Written by Jeni Bone
Photography by GBRMPA/AIMS/ARC
Researchers are looking at the idea of making the clouds above the Great Barrier Reef brighter in order to cool it down.
A team at the Sydney Institute of Marine Science is investigating marine cloud brightening to expand and brighten the clouds above the reef in a bid to cool the ocean below.
“All our preliminary calculations so far suggest that it is plausible,” said Dr Daniel Harrison, a research associate with the Ocean Technology Group at the University of Sydney.
Marine cloud brightening is the process of making larger and more reflective clouds over the ocean to cool the water underneath.
Dr Harrison explained it in layman’s terms: “If you’re in a hot sunny day and a cloud comes across overhead, you can feel right away there’s quite a lot less heat coming through.”
The Great Barrier Reef is one of the natural wonders of the world, but with two-thirds of the reef already damaged, marine scientists fear the entire system has reached a critical tipping point.
This would likely work by spraying salt particles that are just large and abundant enough to brighten low-level marine clouds that tend to hover around coastlines. The salt would promote droplet formation and lead to larger, denser clouds.
Dr Harrison and his team considered several other approaches, including pumping cool water onto the reef in a bid to cool it during times of extreme heat.
But they believe the cloud-altering technology is the most promising and environmentally benign option for preserving the reef.
“If we can make just a little bit less heat over the reef for a few months during an El Nino year, when it’s at most risk of getting bleached, we should be able to cool the water a degree or two, which is enough to prevent most of the damage,” he said.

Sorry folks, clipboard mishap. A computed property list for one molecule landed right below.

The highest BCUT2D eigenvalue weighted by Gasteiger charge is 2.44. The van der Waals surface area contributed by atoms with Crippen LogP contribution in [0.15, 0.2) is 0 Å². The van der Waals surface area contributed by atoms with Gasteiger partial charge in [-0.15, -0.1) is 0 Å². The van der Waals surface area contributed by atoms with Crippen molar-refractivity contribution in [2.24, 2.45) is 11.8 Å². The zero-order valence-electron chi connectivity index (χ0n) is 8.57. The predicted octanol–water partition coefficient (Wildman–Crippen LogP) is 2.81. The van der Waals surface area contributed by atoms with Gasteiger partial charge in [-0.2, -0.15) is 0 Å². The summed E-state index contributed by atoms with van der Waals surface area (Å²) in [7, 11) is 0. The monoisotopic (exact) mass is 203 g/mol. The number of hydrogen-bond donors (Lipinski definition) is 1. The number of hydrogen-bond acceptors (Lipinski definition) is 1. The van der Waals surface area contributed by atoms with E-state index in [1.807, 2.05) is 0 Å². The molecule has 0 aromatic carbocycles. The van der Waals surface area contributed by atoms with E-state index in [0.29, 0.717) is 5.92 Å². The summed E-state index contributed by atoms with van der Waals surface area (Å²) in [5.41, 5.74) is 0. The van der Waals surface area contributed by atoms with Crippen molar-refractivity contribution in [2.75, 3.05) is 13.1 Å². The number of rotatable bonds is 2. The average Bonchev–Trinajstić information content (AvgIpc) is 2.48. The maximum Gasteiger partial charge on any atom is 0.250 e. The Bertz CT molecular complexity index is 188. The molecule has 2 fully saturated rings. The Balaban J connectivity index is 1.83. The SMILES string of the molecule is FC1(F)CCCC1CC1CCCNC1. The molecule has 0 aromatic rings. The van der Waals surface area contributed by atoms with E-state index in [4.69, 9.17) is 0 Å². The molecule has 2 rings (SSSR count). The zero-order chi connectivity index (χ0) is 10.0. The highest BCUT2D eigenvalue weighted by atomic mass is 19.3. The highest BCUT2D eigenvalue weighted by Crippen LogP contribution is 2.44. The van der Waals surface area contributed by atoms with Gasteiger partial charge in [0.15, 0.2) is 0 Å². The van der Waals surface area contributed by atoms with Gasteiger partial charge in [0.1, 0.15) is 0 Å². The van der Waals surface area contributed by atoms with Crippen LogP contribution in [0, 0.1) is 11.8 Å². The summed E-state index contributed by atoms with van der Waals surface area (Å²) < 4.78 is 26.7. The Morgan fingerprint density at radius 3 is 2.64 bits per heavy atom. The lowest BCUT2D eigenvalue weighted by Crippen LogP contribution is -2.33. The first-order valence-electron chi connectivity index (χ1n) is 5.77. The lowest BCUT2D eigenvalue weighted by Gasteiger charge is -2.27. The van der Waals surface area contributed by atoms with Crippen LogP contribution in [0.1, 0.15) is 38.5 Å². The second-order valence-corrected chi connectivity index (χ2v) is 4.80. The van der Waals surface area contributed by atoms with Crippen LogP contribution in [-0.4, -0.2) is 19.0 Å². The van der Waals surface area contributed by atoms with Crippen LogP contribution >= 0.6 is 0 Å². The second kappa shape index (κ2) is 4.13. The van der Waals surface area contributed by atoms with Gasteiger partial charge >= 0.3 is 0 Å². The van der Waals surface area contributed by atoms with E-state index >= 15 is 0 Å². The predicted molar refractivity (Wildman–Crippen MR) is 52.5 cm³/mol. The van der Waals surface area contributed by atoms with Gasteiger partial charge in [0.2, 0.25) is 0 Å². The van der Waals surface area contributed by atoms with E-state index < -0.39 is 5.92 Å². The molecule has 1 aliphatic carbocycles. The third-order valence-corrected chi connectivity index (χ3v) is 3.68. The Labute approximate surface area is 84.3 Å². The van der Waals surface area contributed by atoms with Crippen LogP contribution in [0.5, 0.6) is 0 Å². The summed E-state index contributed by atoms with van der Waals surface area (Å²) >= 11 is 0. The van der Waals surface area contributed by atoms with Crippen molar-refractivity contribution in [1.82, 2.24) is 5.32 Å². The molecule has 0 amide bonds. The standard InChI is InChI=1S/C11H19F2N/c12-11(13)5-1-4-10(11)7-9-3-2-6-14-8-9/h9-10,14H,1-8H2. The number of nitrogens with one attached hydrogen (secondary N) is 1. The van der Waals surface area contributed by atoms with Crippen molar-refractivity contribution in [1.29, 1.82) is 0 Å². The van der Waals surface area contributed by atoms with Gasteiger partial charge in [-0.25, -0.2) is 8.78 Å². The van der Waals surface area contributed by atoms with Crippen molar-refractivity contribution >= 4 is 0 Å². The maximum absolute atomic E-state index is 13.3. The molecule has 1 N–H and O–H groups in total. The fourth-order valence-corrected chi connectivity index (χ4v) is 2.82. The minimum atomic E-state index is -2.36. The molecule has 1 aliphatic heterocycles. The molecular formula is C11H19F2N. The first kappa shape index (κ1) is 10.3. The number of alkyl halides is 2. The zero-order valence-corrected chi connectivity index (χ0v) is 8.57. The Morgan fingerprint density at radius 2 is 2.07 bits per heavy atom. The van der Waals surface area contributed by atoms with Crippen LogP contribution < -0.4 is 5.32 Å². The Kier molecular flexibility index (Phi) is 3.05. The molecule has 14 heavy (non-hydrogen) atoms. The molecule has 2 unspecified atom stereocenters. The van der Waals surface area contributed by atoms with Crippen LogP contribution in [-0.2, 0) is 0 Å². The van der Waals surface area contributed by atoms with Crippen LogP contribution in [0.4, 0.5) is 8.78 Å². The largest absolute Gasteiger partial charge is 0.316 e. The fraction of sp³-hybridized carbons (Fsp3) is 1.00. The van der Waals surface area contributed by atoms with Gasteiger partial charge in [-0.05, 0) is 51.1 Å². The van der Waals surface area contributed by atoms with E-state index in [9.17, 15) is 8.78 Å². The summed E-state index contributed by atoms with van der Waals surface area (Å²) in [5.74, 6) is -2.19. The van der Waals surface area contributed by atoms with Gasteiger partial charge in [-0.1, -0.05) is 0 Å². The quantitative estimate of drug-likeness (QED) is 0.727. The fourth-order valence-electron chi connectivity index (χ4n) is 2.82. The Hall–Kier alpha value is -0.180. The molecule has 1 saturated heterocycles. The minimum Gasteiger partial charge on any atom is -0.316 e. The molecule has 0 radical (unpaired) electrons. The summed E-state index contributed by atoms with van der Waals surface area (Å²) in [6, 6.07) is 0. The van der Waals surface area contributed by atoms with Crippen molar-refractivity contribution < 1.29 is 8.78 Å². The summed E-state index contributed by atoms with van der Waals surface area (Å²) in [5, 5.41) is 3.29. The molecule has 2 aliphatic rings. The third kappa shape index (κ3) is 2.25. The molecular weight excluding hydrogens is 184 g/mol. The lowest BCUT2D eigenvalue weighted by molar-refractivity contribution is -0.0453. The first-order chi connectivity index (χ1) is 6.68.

“Maybe we can cool the entire planet by brightening the clouds?” he added.
The idea that scientists can counteract the damages of global warming by re-engineering the climate is not new.
In the past, researchers have used salt particles to brighten low-level clouds, which promote droplet formation and lead to bigger and denser clouds.
But it is believed to be the first time a geo-engineering solution such as cloud brightening has been considered for the Great Barrier Reef.
“If we can’t get emissions under control, maybe we can cool the entire planet by brightening the clouds.
“But nobody has thought about applying it to a small local area of a coral reef to prevent bleaching before. It might be the only way to save the reef.”
Aerial surveys conducted earlier this year by the ARC Centre of Excellence for Coral Reef Studies show the bleaching of coral in the Great Barrier Reef is much worse than first thought.
The northern sections of the reef were badly damaged by excessively hot conditions in 2016 and the new surveys reveal that the bleaching has now spread to the middle section of the reef.
Dr Harrison has warned any move to brighten clouds above the reef is a temporary, stop-gap measure only, while the real focus needs to be on reducing carbon emissions.
“If we don’t reduce emissions then I don’t think the reef really has much chance of surviving in its current configuration at all,” Dr Harrison said.
“At the moment, we’ve only experienced a little bit less than 1 degree [Celsius] of average global temperature rise. So if you can imagine how badly this is affecting the reef now, at 1.5 or 2C the reef has no chance. Which is why — although we wouldn’t want to have to do these geo-engineering ideas and deliberately make clouds over the reef if we didn’t have to — we think we need to look into this because it might be the only way to save the reef.”